Every morning, I take my daughter to the french school and make my way back home. This take an hour and a half on a good day. When I get back home, I'll have a coffee and cigarette, do the washing up, check my email and look at The daily nice. Then, around 10 am, I start assessing what needs doing and what it is that I actually feel like doing. Around that time invariably, an anecdote from my past creep to mind, triggered off by an object, a name, an image, a thought. If I have a lot to do, there is no time to dwell on it, but if, like today, I ignore the obligations of the day, I am in for a roller-coaster ride of events and encounters that have led me here. It is not always healthy. It is always written in books that one should not dwell on the past; seize the day, they say...well, when the day consist of very little else than grime and chaos, the exploration of lost worlds and civilizations always seems like a good idea. 
I wanted to tell about my first commission, because the way it came about was pretty much how all dream jobs happen and its foreseen consequence was that once you start living the dream, there is no stopping you until you wake up and there is no dreams left to dream unless you start building an other life. So, here it goes:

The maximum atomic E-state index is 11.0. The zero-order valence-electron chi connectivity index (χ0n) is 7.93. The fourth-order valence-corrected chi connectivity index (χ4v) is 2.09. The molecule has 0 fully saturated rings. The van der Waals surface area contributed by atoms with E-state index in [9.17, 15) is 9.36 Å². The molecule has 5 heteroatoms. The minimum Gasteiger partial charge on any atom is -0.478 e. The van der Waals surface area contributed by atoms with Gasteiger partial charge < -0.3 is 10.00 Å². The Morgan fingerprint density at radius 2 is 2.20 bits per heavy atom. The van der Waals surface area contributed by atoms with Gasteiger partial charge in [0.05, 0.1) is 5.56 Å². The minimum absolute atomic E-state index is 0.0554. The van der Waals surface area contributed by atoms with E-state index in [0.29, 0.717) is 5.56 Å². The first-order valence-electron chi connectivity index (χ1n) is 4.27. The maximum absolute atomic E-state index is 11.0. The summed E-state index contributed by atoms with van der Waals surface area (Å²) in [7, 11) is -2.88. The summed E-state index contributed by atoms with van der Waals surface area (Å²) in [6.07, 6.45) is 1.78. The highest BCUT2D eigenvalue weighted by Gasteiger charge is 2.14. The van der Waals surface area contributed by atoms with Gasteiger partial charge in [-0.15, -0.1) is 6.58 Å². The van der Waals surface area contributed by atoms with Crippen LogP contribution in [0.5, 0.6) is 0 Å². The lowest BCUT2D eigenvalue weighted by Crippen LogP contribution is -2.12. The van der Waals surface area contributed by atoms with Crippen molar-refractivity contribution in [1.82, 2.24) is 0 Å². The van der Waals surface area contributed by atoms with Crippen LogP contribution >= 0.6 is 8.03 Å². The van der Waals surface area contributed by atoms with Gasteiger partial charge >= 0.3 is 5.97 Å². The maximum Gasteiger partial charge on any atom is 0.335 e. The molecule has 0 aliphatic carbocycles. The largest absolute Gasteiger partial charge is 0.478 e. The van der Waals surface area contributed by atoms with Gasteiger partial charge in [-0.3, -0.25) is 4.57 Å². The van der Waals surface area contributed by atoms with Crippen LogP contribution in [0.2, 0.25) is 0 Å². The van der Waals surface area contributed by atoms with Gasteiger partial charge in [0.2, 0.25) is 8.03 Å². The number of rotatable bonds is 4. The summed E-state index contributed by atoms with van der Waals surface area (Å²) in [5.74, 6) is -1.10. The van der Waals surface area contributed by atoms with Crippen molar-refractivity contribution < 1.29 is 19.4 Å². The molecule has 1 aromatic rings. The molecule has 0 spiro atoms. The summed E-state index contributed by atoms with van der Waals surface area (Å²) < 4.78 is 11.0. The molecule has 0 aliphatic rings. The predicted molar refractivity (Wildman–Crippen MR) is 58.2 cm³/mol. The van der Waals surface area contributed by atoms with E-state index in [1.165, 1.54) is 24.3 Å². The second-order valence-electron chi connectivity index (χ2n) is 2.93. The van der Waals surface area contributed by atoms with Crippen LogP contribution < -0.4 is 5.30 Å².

I had something like 20 prints, portraits of friends essentially assembled as a portfolio that wanted to look like one of those of the top fashion photographers I was meeting in the studio where I had worked as an assistant and had just been sacked from for using the company's car to go to a rave and "loosing" it. A friend  suggested I show my pictures to the graphic design team of a new music magazine called Magic. I went along. Somebody called me 3 weeks later and said could I start working for the magazine. There would be a portrait to do the next day, at the Source Lab offices, the artist name was DJ Krush. "Sure" I said trying to sound professional. I put the phone down and howled and wailed and jumped and just felt the rush of joy going through my vein; DJ Krush was one of my musical hero at that exact time, his second album Strictly Turntablized was playing on loop at home.The following day, I had half an hour to do my thing, in the lovely parisian courtyard of Source Lab which was the distributer for Mo'Wax record. May be because everyone there was so cool, the shoot went well, I liked the result. I think I was dripping with sweat when I processed the 2 or 3 rolls that night. Later on I shot a few portraits for Magic until, while living in London, I screwed up somehow on a shoot of Cocteau Twins and I never heard from them again(I did bump in to Robyn Guthrie once...a fine gentleman he is). Mo'Wax was the latest hip label to come out of London at the time, producing along with the Bristol based Massive Attack, the best of what would be known as Trip Hop music. I still like DJ Krush, I will always admire the guy, I'm very faithful like that. After that, I could never differentiate pleasure from work, which was handy because in London, you never got payed as a music photographer. I went to show my portraits to the art director at Mo'Wax when I moved to London, we became very good friends and he gave me all the Mo'Wax promos. Then the dream started fading...

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